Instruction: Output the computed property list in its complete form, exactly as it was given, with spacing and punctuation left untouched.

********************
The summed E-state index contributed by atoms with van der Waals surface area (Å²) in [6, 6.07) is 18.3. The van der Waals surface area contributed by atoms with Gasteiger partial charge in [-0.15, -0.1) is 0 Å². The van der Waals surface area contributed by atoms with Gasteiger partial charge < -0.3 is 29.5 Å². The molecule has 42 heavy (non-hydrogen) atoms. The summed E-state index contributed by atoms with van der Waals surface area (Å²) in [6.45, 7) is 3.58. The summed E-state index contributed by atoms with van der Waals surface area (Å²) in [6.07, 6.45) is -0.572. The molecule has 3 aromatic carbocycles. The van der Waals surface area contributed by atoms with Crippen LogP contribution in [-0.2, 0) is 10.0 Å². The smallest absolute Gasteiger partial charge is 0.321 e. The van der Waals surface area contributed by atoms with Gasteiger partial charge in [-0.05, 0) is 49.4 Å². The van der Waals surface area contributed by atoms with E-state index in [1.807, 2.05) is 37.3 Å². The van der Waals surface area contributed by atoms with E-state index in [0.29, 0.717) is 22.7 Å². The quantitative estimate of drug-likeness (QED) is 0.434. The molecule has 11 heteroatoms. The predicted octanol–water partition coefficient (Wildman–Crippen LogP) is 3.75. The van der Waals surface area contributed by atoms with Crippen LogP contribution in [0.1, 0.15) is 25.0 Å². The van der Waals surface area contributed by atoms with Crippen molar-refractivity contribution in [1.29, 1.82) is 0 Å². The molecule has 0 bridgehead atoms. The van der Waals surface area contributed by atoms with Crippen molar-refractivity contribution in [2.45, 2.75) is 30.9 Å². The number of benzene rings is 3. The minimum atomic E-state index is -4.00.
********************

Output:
The summed E-state index contributed by atoms with van der Waals surface area (Å²) in [6, 6.07) is 18.3. The van der Waals surface area contributed by atoms with Gasteiger partial charge in [-0.15, -0.1) is 0 Å². The van der Waals surface area contributed by atoms with Gasteiger partial charge < -0.3 is 29.5 Å². The molecule has 42 heavy (non-hydrogen) atoms. The summed E-state index contributed by atoms with van der Waals surface area (Å²) in [6.45, 7) is 3.58. The summed E-state index contributed by atoms with van der Waals surface area (Å²) in [6.07, 6.45) is -0.572. The molecule has 3 aromatic carbocycles. The van der Waals surface area contributed by atoms with Crippen LogP contribution in [-0.2, 0) is 10.0 Å². The smallest absolute Gasteiger partial charge is 0.321 e. The van der Waals surface area contributed by atoms with Gasteiger partial charge in [-0.05, 0) is 49.4 Å². The van der Waals surface area contributed by atoms with E-state index in [1.807, 2.05) is 37.3 Å². The van der Waals surface area contributed by atoms with E-state index in [0.29, 0.717) is 22.7 Å². The quantitative estimate of drug-likeness (QED) is 0.434. The molecule has 11 heteroatoms. The predicted octanol–water partition coefficient (Wildman–Crippen LogP) is 3.75. The van der Waals surface area contributed by atoms with Crippen LogP contribution in [0.1, 0.15) is 25.0 Å². The van der Waals surface area contributed by atoms with Crippen molar-refractivity contribution in [1.29, 1.82) is 0 Å². The molecule has 0 bridgehead atoms. The van der Waals surface area contributed by atoms with Crippen molar-refractivity contribution in [2.45, 2.75) is 30.9 Å². The number of benzene rings is 3. The minimum atomic E-state index is -4.00.